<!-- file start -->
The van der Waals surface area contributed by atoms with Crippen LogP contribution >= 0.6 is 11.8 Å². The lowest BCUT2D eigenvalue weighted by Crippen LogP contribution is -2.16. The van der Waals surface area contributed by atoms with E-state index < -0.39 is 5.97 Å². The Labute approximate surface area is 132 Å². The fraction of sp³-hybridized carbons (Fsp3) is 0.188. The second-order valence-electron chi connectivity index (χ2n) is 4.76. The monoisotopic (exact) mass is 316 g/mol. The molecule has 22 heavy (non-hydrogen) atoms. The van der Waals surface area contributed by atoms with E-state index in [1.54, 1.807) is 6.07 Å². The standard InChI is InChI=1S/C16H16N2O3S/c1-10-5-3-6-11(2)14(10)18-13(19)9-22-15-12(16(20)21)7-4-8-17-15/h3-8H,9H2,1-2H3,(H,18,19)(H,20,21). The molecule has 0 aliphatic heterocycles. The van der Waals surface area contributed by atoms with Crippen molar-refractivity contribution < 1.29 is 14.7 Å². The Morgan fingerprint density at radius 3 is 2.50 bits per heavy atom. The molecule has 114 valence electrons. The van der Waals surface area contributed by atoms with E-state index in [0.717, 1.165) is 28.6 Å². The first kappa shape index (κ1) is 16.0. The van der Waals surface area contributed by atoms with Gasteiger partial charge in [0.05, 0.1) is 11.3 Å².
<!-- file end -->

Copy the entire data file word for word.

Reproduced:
The van der Waals surface area contributed by atoms with Crippen LogP contribution >= 0.6 is 11.8 Å². The lowest BCUT2D eigenvalue weighted by Crippen LogP contribution is -2.16. The van der Waals surface area contributed by atoms with E-state index < -0.39 is 5.97 Å². The Labute approximate surface area is 132 Å². The fraction of sp³-hybridized carbons (Fsp3) is 0.188. The second-order valence-electron chi connectivity index (χ2n) is 4.76. The monoisotopic (exact) mass is 316 g/mol. The molecule has 22 heavy (non-hydrogen) atoms. The van der Waals surface area contributed by atoms with E-state index in [1.54, 1.807) is 6.07 Å². The standard InChI is InChI=1S/C16H16N2O3S/c1-10-5-3-6-11(2)14(10)18-13(19)9-22-15-12(16(20)21)7-4-8-17-15/h3-8H,9H2,1-2H3,(H,18,19)(H,20,21). The molecule has 0 aliphatic heterocycles. The van der Waals surface area contributed by atoms with Crippen molar-refractivity contribution < 1.29 is 14.7 Å². The Morgan fingerprint density at radius 3 is 2.50 bits per heavy atom. The molecule has 114 valence electrons. The van der Waals surface area contributed by atoms with E-state index in [0.717, 1.165) is 28.6 Å². The first kappa shape index (κ1) is 16.0. The van der Waals surface area contributed by atoms with Gasteiger partial charge in [0.05, 0.1) is 11.3 Å².